Now in verses 2-7 we see again the leading of the Spirit of God.  As the famine begins, Elijah is to go out into a wilderness place where God will take care of his physical needs.  Also, he will be out of touch of Ahab’s power and control.  When God makes things tough, He always has a plan for His people.  It may not be the plan you were hoping for and at the level that you were hoping, but it is His plan nonetheless.  He leads Elijah to a small brook that keeps running during the first part of the drought.  He is also miraculously fed by ravens that bring him bread and meat two times a day.  We are not told where they are getting this food, but I keep having this image of ravens descending on the table of Ahab and plucking food for Elijah.  However, where they got the food is immaterial.  This humbling means of being fed seems to be contradictory to the powerful prophet of God.  But Elijah knew that he had no power but what God gave him.  Elijah was not a superman.  He was a normal man who was called by God and also believed God.  It was God who was doing the heavy lifting of blocking the rain and dew for over three years.  Remember that no matter how greatly God works through you, in the end you are simply a servant.  It is God who is doing the hard work.  You are simply trusting and obeying.  That is nothing to get all high and mighty over.  A lack of humility is a red flag that a person is not as close to God as they are putting on.  Can I give thanks for God’s provision no matter how it comes?  All throughout the Bible God keeps trying to teach us that those who belong to the Lord will be fed though they are surrounded by a desert, and they will drink though there is no water in sight.  Yet, there is a spiritual lesson here as well.  Lack of water and dew is a symbol throughout the Bible for a lack of the word of God.  Amos 8:11 says, “’Behold, days are coming,’ declares the Lord God, ‘when I will send a famine on the land, not a famine for bread or a thirst for water, but rather for hearing the words of the LORD.’”  Perhaps this is why Elijah doesn’t say anything other than announcing the famine.  It would be symbolic of God’s anger with Ahab and northern Israel.  God was pulling away from them as a discipline upon the people.  Even when a nation and its leaders are going the absolute opposite direction away from God, those who trust God will always find a place of grace in which He speaks to them and cares for them.  This is the place we need to be.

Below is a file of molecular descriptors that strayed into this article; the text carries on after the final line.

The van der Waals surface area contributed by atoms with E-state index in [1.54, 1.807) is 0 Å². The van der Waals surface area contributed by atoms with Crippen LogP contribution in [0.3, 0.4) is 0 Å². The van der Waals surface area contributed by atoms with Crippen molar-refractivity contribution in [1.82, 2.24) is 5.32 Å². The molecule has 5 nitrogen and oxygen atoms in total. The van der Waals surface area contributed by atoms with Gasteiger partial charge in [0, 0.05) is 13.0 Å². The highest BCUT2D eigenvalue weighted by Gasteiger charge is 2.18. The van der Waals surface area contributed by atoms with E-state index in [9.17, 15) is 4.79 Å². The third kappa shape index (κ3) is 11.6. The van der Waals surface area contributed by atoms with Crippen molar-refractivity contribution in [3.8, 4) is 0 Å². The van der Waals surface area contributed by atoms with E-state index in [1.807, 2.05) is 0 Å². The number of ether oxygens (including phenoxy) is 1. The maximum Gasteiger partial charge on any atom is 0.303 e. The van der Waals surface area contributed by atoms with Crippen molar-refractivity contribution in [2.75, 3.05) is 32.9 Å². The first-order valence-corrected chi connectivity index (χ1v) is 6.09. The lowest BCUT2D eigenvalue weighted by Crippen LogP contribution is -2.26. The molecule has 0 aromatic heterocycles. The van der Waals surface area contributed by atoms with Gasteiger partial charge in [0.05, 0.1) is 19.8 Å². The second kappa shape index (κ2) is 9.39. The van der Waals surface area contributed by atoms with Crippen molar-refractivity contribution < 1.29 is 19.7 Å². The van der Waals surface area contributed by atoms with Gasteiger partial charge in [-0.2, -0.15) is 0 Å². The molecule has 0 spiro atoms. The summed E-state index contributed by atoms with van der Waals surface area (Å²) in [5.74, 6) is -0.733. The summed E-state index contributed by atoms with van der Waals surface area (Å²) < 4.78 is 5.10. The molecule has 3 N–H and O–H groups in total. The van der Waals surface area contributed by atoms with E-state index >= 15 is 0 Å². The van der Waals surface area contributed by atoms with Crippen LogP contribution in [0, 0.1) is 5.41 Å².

Yet, even with all that said, we find in verse 7 that the brook eventually dries up.  God does not always care for us the same way all the time.  We can get so used to God caring for us in a particular way that we freak out when that particular source of grace dries up.  God hasn’t forgotten about you and your needs.  You do not need to fret.  If one source dries up, God will provide another.  Just trust Him and listen to His Spirit. 

There are times when I wish we had such a prophet in our land.  However, as Christians we are called to something similar and yet different.  It is different in that we aren’t commanding it to quit raining or splitting red seas.  But it is similar in that our lives become the thing that the world around us can’t just ignore.  As much as the world plunges away from God and His Word and worships everything under the sun and in the heavens besides Him, God uses those who are in relationship with Him and receiving His word to be the stumbling block that brings the unbeliever up short.  God in His mercy always sends a person who speaks and lives out the word of God as a mercy to those who have either tossed it aside, or never knew it in the first place.  Let’s be a people who are standing before the Lord in prayer and meditation.  Let’s be a people who are being directed by the Spirit of God and not the spirit of this age.  The lives of others depend upon us.

Prophet of the Lord audio


By What Authority

Luke 20:1-8—This sermon was preached by Pastor Marty on August 16, 2015.

Recently in SW Colorado, cleanup work being done at an old mine, accidentally released up to 3 million gallons of wastewater filled with heavy metal contaminant.  The pictures of a river turned orange from the toxic mistake went national and went into Native American Reservation land.  How did this happen?  Why were they there and under what authority?  Within our society these questions are being asked.  But there is also an underlying desire to find someone to blame and make responsible.  The company that was working there was acting under authority of the EPA, a federal government agency.  They had the proper authority to be there doing what they were doing.

Our passage today is quite concerned with authority.  But often enough, the objection of authority is raised when something bad happens or someone doesn’t like what the authority is doing.  Let’s look into this passage.